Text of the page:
129-year-old water main breaks in Manchester; car falls into sinkhole in road

by Michael Mosher on December 13, 2017

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Langdon Street in Manchester was closed Wednesday as crews worked to repair a large sinkhole.

A car fell into the sinkhole after a 6-inch water main that dates back to the late 1800s burst. The break was reported shortly after 5 a.m. Wednesday, and the car was removed about 9 a.m.

Manchester Water Works employees said it’s unclear how many gallons of water flowed from the break, but buckled pavement could be seen along the length of Langdon Street.

“We’ll have to excavate down until we don’t see any more damage to the gravel, and then build it back up to the level of the asphalt and repave,” said John St. Pierre of Manchester Water Works.

According to the city’s records, the cast-iron pipe had been in service since 1888. St. Pierre said workers will examine the pipe to learn why it broke, but he has a working theory.

“It’s more than likely a temperature change in the water at Lake Massabesic,” he said. “It causes our old cast-iron mains to break.”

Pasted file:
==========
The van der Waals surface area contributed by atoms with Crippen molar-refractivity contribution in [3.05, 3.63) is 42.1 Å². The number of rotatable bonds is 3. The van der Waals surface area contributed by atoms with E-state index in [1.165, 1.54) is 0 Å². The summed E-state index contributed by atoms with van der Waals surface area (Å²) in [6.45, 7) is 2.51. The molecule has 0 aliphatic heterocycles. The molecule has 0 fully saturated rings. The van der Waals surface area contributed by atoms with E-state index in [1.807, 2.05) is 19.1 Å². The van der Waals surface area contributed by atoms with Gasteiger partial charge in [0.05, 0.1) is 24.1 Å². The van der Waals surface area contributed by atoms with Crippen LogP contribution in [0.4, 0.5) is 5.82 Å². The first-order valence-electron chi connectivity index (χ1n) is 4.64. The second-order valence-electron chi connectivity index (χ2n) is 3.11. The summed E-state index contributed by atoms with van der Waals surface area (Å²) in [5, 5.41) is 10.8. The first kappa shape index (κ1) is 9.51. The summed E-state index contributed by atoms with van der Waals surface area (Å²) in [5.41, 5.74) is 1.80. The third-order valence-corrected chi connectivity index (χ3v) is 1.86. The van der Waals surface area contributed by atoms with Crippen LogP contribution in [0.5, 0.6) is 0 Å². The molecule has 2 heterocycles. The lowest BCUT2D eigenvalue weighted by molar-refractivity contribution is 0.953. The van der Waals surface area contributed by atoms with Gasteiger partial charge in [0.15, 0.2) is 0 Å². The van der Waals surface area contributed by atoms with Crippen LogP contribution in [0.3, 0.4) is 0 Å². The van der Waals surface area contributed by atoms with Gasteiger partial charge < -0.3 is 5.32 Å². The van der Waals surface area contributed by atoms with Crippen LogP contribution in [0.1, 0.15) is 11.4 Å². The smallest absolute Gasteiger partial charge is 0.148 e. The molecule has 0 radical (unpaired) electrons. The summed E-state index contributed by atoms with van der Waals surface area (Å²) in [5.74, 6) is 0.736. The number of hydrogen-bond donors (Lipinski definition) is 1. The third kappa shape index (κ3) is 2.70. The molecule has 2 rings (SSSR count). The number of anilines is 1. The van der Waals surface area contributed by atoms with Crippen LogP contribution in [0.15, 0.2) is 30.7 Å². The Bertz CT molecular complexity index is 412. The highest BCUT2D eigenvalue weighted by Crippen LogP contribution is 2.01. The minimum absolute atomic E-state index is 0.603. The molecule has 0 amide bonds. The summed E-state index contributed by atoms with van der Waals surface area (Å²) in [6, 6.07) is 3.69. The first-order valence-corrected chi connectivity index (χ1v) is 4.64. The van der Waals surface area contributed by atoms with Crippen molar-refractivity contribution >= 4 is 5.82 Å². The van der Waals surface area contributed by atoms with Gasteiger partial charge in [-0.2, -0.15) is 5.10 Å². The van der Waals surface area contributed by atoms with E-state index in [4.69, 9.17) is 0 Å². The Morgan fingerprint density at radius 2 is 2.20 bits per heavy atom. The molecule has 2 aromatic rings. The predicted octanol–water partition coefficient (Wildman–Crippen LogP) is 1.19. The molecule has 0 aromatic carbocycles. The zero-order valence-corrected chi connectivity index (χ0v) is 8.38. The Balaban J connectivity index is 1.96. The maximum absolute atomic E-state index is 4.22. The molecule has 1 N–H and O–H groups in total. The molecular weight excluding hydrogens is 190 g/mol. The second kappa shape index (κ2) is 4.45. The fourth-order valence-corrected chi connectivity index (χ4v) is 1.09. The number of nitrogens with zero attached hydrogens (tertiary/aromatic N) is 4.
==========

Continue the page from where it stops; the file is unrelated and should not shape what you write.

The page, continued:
Water Works director Philip Croasdale said the city has about 43 miles of cast-iron pipes dating back to the 1930s and earlier. The city has a program in place to maintain about four to five miles a pipe per year, but replacing all the old pipes would cost a fortune, Croasdale said.

Croasdale said it’s unnecessary to replace the old pipes because they can be relined with concrete, extending their life by 75 years.

Langdon Street was reopened late Wednesday afternoon, but workers said more repairs were needed. It was Officials estimated that the cost of the repairs will likely be hundreds of thousands of dollars.

 

 

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